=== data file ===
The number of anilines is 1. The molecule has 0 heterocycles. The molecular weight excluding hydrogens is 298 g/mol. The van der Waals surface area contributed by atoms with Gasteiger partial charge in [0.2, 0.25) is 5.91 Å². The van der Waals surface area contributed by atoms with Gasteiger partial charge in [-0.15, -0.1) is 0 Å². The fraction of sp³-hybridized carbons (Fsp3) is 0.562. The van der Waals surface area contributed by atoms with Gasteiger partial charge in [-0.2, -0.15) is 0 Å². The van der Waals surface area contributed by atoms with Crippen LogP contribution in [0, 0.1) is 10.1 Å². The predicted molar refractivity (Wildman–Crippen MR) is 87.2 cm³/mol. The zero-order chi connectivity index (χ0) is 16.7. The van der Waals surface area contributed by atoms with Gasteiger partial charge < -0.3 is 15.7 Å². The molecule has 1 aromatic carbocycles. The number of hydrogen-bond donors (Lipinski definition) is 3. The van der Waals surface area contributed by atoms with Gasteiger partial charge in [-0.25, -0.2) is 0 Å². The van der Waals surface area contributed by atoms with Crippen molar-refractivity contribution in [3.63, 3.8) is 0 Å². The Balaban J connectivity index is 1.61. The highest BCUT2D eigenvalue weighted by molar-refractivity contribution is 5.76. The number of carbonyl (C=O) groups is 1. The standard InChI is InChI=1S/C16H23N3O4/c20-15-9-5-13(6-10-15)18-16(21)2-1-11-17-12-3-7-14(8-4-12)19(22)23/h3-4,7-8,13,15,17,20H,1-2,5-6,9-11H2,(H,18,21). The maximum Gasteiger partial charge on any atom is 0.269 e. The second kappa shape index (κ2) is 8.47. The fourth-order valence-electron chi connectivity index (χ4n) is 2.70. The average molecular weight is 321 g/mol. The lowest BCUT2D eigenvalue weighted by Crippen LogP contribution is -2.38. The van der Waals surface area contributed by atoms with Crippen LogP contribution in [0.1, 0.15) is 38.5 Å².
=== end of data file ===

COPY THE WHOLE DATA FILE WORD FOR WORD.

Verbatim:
The number of anilines is 1. The molecule has 0 heterocycles. The molecular weight excluding hydrogens is 298 g/mol. The van der Waals surface area contributed by atoms with Gasteiger partial charge in [0.2, 0.25) is 5.91 Å². The van der Waals surface area contributed by atoms with Gasteiger partial charge in [-0.15, -0.1) is 0 Å². The fraction of sp³-hybridized carbons (Fsp3) is 0.562. The van der Waals surface area contributed by atoms with Gasteiger partial charge in [-0.2, -0.15) is 0 Å². The van der Waals surface area contributed by atoms with Crippen LogP contribution in [0, 0.1) is 10.1 Å². The predicted molar refractivity (Wildman–Crippen MR) is 87.2 cm³/mol. The zero-order chi connectivity index (χ0) is 16.7. The van der Waals surface area contributed by atoms with Gasteiger partial charge < -0.3 is 15.7 Å². The molecule has 1 aromatic carbocycles. The number of hydrogen-bond donors (Lipinski definition) is 3. The van der Waals surface area contributed by atoms with Gasteiger partial charge in [-0.25, -0.2) is 0 Å². The van der Waals surface area contributed by atoms with Crippen molar-refractivity contribution in [3.63, 3.8) is 0 Å². The Balaban J connectivity index is 1.61. The highest BCUT2D eigenvalue weighted by molar-refractivity contribution is 5.76. The number of carbonyl (C=O) groups is 1. The standard InChI is InChI=1S/C16H23N3O4/c20-15-9-5-13(6-10-15)18-16(21)2-1-11-17-12-3-7-14(8-4-12)19(22)23/h3-4,7-8,13,15,17,20H,1-2,5-6,9-11H2,(H,18,21). The maximum Gasteiger partial charge on any atom is 0.269 e. The second kappa shape index (κ2) is 8.47. The fourth-order valence-electron chi connectivity index (χ4n) is 2.70. The average molecular weight is 321 g/mol. The lowest BCUT2D eigenvalue weighted by Crippen LogP contribution is -2.38. The van der Waals surface area contributed by atoms with Crippen LogP contribution in [0.1, 0.15) is 38.5 Å².